Tennessee Titans: Tennessee let two starting quality young DEs leave through free agency in Antwan Odom and Travis LaBoy (a combined 14 sacks). To put opposite Kyle Vanden Bosch they brought back Jevon Kearse – but “The Freak” has never equaled his rookie season and has little left in the tank. Their biggest need (besides a QB who can throw accurately) remains wide receiver – which they barely addressed by signing former Falcon TE Alge Crumpler. But even if he returns to pro-bowl form (which is certainly reasonable) that still leaves a receiving corps led by journeyman Justin Gage and Roydell Williams – who is returning from injury. Their first round pick was a total waste – a little speed back named Chris Johnson from Eastern Carolina. This marks the third year in a row they have taken a RB in the first two rounds (and LenDale White quietly went for 1,100 yards last year). Johnson will just be a situational guy who will never be a valuable as the Titans front office expected from his combine numbers. Seriously name me a little speedback in the league you think is worth a first rounder. This team is basically as good as it was last year, which wasn’t really playoff caliber. They got some breaks last year that they probably won’t get again and will be home come January.

AFC West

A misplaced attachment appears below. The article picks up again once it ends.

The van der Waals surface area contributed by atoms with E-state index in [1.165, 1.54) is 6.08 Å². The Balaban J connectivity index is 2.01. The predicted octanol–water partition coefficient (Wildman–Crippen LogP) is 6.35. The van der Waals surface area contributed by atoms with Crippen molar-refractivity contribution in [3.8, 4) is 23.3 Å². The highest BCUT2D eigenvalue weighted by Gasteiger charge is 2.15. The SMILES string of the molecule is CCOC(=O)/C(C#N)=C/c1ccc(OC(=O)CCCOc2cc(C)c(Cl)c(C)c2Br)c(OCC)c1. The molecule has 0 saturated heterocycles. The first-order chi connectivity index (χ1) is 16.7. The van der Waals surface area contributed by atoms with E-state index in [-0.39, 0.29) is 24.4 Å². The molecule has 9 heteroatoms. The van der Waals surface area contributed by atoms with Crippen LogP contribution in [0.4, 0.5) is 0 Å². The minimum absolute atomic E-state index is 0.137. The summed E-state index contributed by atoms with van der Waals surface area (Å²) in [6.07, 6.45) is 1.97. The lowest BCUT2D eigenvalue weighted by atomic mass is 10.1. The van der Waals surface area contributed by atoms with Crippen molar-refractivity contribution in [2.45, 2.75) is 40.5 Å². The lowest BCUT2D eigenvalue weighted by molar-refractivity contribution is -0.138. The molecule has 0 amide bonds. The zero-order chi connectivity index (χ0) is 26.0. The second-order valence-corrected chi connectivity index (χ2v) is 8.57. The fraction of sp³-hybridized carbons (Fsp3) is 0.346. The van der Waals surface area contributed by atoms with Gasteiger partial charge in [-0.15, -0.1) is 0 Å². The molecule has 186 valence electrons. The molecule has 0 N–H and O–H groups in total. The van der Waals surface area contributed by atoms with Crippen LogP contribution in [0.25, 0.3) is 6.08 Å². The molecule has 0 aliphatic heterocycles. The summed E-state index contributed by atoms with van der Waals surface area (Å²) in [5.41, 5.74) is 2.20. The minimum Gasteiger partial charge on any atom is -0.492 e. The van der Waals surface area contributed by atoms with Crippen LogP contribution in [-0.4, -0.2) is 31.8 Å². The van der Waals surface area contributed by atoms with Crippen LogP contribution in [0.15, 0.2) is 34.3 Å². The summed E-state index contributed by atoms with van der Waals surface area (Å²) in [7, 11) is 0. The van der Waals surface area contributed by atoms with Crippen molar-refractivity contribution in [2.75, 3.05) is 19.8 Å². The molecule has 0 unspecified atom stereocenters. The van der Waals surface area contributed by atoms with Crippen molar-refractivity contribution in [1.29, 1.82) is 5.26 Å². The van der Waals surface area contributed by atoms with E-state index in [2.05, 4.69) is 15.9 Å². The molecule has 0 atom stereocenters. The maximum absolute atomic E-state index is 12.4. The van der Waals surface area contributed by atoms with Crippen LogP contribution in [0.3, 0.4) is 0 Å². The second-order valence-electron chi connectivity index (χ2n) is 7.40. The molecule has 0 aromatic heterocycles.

Denver Broncos: Denver might be better this year, but mainly because they underachieved last year and their big arm QB now knows he has diabetes and put his missing 30 lbs back on. But maybe not, they replaced Javon Walker - who while inconsistent, still could had some serious talent - with washed up Darrell Jackson (who even the 49ers cut) and two never wases in Keary Colbert and Sammy Parker. Add to that Brandon Marshall's frequent cameos on "NFL Cops" and his three game suspension and I have concerns. They have Brandon Stokely and TE Tony Scheffler - provided they can unexpectedly stay healthy for once. Another big name gone (for also being good elsewhere prior, but not in Denver) is Travis Henry. The days of being able to stick anyone behind a great OL and have it work out for the Broncos are over - unless their first round pick LT Ryan Clady from Boise State is ready to play at a Pro Bowl level. Not picking well in recent years has let Denver's OL get old. They don't have a great back either - new addition Michael Pittman wasn't bad, but is now 33. On defense they added a bunch of bodies - 1st round Jets bust DT Dewayne Robertson (who they traded for), Champ's little brother, undersized and frequently hurt LB Boss Bailey, and two journeymen safeties (Marlon McCree and Marquand Manuel - really, did you need those names?) who allowed them to cut a just about done John Lynch. They are a borderline playoff team - but I'll say no. For what it is worth they also cut longtime solid kicker Jason Elam, so I say that hurts them.